24/06/2015 - 13:16

Stains remain among Labor’s dirty laundry

24/06/2015 - 13:16

Bookmark

Save articles for future reference.

It matters not whom one believes in the ABC documentary The Killing Season, the answer’s the same for Labor.

DISPUTE: Julia Gillard remains at odds with Kevin Rudd.

It matters not whom one believes in the ABC documentary The Killing Season, the answer’s the same for Labor.

Like many thousands of voters with a keen interest in politics I watched the ABC’s examination of the Kevin Rudd and Julia Gillard years, The Killing Season.

After episode one, I immediately recalled that standard retort policemen invariably give journalists when asked which of two interrogated suspects the constabulary believes: ‘We believe both; they’re telling the truth on each other’.

That pretty much summarises The Killing Season.

However, nothing is simple when Mr Rudd is hovering about.

Before the first program went to air, journalist, interviewer and narrator Sarah Ferguson was reported in the Sydney Morning Herald as saying she disbelieved both contenders.

That article began as follows: “Sarah Ferguson believes that both Kevin Rudd and Julia Gillard lied to her during the making of The Killing Season, which starts this week on ABC 1.

“’I won’t go into details – that one’s for watching – but yes, unquestionably, they lied.

“’Not many times, because they have that skill, but there are contradictions that are clearly on screen.

“’When stories don’t add up, the audience will come to its conclusion’.”

So, is it to be the policeman’s path or Ms Ferguson’s?

The simple answer, when one thinks about it, is they’re identical.

I didn’t really need to watch The Killing Season to concur with Ms Ferguson, because I’d agreed many years ago with former Labor leader Mark Latham’s often repeated assessments of Mr Rudd; insights that Labor’s powerbrokers, especially current opposition leader Bill Shorten, persist in ignoring.

Take the ones carried in The Australian exactly two years before Ms Ferguson’s claims were reported.

“Rudd knows that all of this [disputation] is damaging the party,” Mr Latham said.

“He is a lunatic.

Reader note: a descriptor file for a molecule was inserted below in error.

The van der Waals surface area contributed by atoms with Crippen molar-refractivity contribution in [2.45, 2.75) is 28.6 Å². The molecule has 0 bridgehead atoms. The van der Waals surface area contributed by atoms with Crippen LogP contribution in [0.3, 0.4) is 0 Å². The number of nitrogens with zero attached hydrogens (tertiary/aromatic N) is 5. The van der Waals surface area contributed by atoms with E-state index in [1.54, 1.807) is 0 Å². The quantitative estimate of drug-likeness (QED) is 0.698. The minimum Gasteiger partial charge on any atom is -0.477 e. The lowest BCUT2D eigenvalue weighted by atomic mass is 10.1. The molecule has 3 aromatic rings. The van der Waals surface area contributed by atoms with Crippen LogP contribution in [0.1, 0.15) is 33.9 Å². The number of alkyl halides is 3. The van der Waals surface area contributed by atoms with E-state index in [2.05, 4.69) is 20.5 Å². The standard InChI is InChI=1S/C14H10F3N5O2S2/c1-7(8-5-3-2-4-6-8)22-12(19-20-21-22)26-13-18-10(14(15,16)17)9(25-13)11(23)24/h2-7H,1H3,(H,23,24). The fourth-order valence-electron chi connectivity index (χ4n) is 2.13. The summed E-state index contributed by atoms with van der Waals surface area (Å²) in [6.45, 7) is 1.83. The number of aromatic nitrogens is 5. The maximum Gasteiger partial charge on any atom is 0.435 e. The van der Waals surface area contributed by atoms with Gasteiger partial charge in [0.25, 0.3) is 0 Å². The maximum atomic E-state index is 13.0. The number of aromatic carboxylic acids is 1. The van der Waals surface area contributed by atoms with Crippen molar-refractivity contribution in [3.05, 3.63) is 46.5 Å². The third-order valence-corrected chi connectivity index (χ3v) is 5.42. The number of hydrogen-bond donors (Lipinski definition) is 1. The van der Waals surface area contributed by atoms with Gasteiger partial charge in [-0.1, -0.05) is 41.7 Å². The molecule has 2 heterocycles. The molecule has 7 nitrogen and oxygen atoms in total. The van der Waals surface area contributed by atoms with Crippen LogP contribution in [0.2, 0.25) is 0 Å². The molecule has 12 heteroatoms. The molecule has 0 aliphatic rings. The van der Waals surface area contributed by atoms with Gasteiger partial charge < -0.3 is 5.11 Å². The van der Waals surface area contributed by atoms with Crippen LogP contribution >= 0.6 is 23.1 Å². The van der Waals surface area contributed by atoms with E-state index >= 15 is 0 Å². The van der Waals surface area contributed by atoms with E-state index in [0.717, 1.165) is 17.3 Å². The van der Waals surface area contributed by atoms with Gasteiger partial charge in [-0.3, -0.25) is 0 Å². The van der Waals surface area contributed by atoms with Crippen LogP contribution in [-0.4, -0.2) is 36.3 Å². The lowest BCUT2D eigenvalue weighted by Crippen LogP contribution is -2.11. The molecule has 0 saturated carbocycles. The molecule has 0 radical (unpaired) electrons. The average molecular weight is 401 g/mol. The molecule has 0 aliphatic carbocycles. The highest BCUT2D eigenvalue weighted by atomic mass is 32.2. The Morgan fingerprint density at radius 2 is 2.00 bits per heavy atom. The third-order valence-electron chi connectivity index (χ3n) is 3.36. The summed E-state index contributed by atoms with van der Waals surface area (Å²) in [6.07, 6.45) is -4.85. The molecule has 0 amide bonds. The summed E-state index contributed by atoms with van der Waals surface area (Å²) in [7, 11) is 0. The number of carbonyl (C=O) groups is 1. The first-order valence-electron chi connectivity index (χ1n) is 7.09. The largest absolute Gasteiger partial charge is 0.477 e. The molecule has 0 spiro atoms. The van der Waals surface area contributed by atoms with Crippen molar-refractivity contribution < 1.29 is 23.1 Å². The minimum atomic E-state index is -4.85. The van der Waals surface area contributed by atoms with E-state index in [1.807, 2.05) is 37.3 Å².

“I look at him on the TV and I have to say ‘this bloke’s nuts’.

“I mean this guy is a once-in-a-century egomaniac.

“You'll never see his like again as long as we live in Australian politics.

“They [the ALP] should have expelled him three years ago, quite frankly.

“He is an absolute nightmare for them.”

Instead of expelling Mr Rudd, those powerbrokers instead re-embraced him and made him leader for the September 2013 election (which he lost, as, indeed, Ms Gillard would have if she hadn’t been ousted).

But what would Labor have done if he’d won?

Would he have been retained as leader or promptly removed again if, as is likely, he reverted to form?

Perhaps Mr Shorten, a key player in both the Rudd and Gillard oustings, would have climbed into the prime ministership soon after September 2013.

Nor has Mr Latham been reticent to let his feelings towards Ms Gillard be known.

In a brief comment piece published ahead of The Killing Season being broadcast he wrote: “When I left federal parliament in 2005, Julia Gillard had a carefully considered opinion of Kevin Rudd.

“She regarded him as a leaker, a manipulator and a narcissist.

“Imagine my surprise when, in 2006, Gillard shifted her left-wing factional numbers behind Rudd and made him leader of the Labor opposition, deposing Kim Beazley.

“Once the compromise no longer suited Gillard, she knifed Rudd, taking the prime ministership from him in June 2010.

“Since then, Gillard has fed the media case studies of Rudd’s bastardry – a retrospective confirmation of her 2005 character assessment.”

Both fatally flawed leaders sought and gained what they so dearly wanted – power, political power, power to tax, power to expend public funds.

And they did so with relish.

Then, as in so many Shakespearean plays, they were felled not by the deeds of another, but rather by their own, which would have provided the Bard with plenty of material had he lived in Canberra between December 2007 and September 2013.

And surely his play would be named, Seventy Months of Madness.

But as the tumultuous Rudd-Gillard era fades, I’m less and less interested in each of their strange and damaging proclivities.

Unfortunately, that’s not as easily said of the financial legacy they have left, which, even at the time, prompted Labor’s standout finance minister, the late Peter Walsh, to remark: “The prime minister is an economic illiterate and an egomaniac.

“He won’t take any hard decisions. He’s capricious.

“He sees himself as some sort of Platonic philosopher king.”

That was said in mid-November 2009, less than two years after the Rudd-Gillard duo, with Treasurer Wayne Swan alongside them, launched a massive and unjustified debt-funded spending spree that will take decades to pay off.

All of which suggests a better description for the Rudd-Gillard era would be, Seventy Months of Money Madness.

 


STANDING BY BUSINESS. TRUSTED BY BUSINESS.

Subscription Options